A Distinct Judicial Power: The Origins of an Independent Judiciary, 1606-1787, by Scott Douglas Gerber, provides the first comprehensive critical analysis of the origins of judicial independence in the United States. Part I examines the political theory of an independent judiciary. Gerber begins chapter 1 by tracing the intellectual origins of a distinct judicial power from Aristotle's theory of a mixed constitution to John Adams's modifications of Montesquieu. Part II chronicles how each of the original thirteen states and their colonial antecedents treated their respective judiciaries. This portion, presented in thirteen separate chapters, brings together a wealth of information about the judicial power between 1606 and 1787, and sometimes beyond. Part III, the concluding segment, explores the influence the colonial and early state experiences had on the federal model that followed and on the nature of the regime itself.


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Hope and Despair in the American city: Why There are No Bad Schools in Raleigh by Gerald Grant
Cambridge, Mass.: Harvard University Press, 2009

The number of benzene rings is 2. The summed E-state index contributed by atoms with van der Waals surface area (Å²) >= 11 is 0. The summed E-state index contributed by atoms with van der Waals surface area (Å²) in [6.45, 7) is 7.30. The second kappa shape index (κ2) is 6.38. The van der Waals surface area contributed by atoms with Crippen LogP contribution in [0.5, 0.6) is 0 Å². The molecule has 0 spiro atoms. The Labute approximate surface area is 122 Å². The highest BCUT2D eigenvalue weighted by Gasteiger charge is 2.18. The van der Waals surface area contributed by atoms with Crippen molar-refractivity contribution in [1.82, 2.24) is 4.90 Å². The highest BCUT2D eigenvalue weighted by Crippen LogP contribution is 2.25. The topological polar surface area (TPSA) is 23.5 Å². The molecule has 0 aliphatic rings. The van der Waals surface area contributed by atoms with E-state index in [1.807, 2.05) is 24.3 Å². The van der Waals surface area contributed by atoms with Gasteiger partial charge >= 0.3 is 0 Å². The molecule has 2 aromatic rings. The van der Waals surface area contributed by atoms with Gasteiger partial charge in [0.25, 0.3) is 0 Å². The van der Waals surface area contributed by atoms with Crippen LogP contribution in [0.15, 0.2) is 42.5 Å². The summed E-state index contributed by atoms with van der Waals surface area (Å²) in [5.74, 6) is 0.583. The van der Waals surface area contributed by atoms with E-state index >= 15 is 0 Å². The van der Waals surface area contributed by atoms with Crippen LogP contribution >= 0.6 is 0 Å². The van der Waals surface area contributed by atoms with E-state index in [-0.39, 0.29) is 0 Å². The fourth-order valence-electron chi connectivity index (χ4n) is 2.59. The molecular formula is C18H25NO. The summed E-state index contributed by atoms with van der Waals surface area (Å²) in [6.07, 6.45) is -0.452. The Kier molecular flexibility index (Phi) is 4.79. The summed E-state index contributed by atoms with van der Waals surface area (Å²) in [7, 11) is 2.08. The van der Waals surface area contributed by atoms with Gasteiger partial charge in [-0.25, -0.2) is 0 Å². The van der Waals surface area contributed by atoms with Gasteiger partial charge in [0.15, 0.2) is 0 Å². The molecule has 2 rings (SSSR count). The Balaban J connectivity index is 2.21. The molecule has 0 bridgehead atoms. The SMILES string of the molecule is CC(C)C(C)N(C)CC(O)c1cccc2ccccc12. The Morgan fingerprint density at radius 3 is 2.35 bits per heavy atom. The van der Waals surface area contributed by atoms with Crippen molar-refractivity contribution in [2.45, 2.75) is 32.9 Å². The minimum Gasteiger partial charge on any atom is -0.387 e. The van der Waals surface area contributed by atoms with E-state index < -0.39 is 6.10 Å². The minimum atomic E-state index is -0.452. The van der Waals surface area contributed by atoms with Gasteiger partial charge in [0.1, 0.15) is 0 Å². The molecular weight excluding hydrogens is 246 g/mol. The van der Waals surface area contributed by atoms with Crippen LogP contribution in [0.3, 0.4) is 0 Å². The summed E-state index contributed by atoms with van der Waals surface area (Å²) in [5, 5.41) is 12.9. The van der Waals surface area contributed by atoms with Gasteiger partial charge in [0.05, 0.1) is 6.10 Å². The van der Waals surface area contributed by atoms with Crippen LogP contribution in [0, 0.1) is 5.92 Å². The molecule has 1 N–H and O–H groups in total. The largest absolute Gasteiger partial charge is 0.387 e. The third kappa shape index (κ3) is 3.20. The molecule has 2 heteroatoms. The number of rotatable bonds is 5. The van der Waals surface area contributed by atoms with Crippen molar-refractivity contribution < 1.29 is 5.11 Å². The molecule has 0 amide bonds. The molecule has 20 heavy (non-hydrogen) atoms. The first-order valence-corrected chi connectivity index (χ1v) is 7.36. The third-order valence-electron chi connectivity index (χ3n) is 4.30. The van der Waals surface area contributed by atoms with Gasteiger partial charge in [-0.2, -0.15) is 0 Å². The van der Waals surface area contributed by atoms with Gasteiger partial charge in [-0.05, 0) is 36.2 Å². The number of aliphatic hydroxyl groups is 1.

LB2822.83.N8 G73 2009 Basement

In Hope and Despair, Gerald Grant compares two cities-his hometown of Syracuse, New York, and Raleigh, North Carolina-in order to examine the consequences of the nation’s ongoing educational inequities. The school system in Syracuse is a slough of despair, the one in Raleigh a beacon of hope. Grant argues that the chief reason for Raleigh’s educational success is the integration by social class that occurred when the city voluntarily merged with the surrounding suburbs in 1976 to create the Wake County Public School System. By contrast, the primary cause of Syracuse’s decline has been the growing class and racial segregation of its metropolitan schools, which has left the city mired in poverty.